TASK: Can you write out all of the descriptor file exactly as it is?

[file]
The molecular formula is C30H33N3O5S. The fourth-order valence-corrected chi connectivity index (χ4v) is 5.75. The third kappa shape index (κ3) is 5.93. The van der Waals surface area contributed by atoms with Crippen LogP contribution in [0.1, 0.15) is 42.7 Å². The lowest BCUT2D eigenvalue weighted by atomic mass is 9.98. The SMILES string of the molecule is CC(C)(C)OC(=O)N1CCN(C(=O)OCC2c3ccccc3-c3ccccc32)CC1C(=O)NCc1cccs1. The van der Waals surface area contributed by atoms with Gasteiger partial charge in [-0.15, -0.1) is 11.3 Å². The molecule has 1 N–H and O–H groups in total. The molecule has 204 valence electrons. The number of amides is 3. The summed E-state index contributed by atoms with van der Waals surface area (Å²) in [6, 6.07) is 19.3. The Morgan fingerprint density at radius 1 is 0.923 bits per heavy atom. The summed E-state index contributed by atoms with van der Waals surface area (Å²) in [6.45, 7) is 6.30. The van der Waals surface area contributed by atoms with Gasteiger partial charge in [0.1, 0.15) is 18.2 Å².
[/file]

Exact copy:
The molecular formula is C30H33N3O5S. The fourth-order valence-corrected chi connectivity index (χ4v) is 5.75. The third kappa shape index (κ3) is 5.93. The van der Waals surface area contributed by atoms with Crippen LogP contribution in [0.1, 0.15) is 42.7 Å². The lowest BCUT2D eigenvalue weighted by atomic mass is 9.98. The SMILES string of the molecule is CC(C)(C)OC(=O)N1CCN(C(=O)OCC2c3ccccc3-c3ccccc32)CC1C(=O)NCc1cccs1. The van der Waals surface area contributed by atoms with Gasteiger partial charge in [-0.15, -0.1) is 11.3 Å². The molecule has 1 N–H and O–H groups in total. The molecule has 204 valence electrons. The number of amides is 3. The summed E-state index contributed by atoms with van der Waals surface area (Å²) in [6, 6.07) is 19.3. The Morgan fingerprint density at radius 1 is 0.923 bits per heavy atom. The summed E-state index contributed by atoms with van der Waals surface area (Å²) in [6.45, 7) is 6.30. The van der Waals surface area contributed by atoms with Gasteiger partial charge in [0.1, 0.15) is 18.2 Å².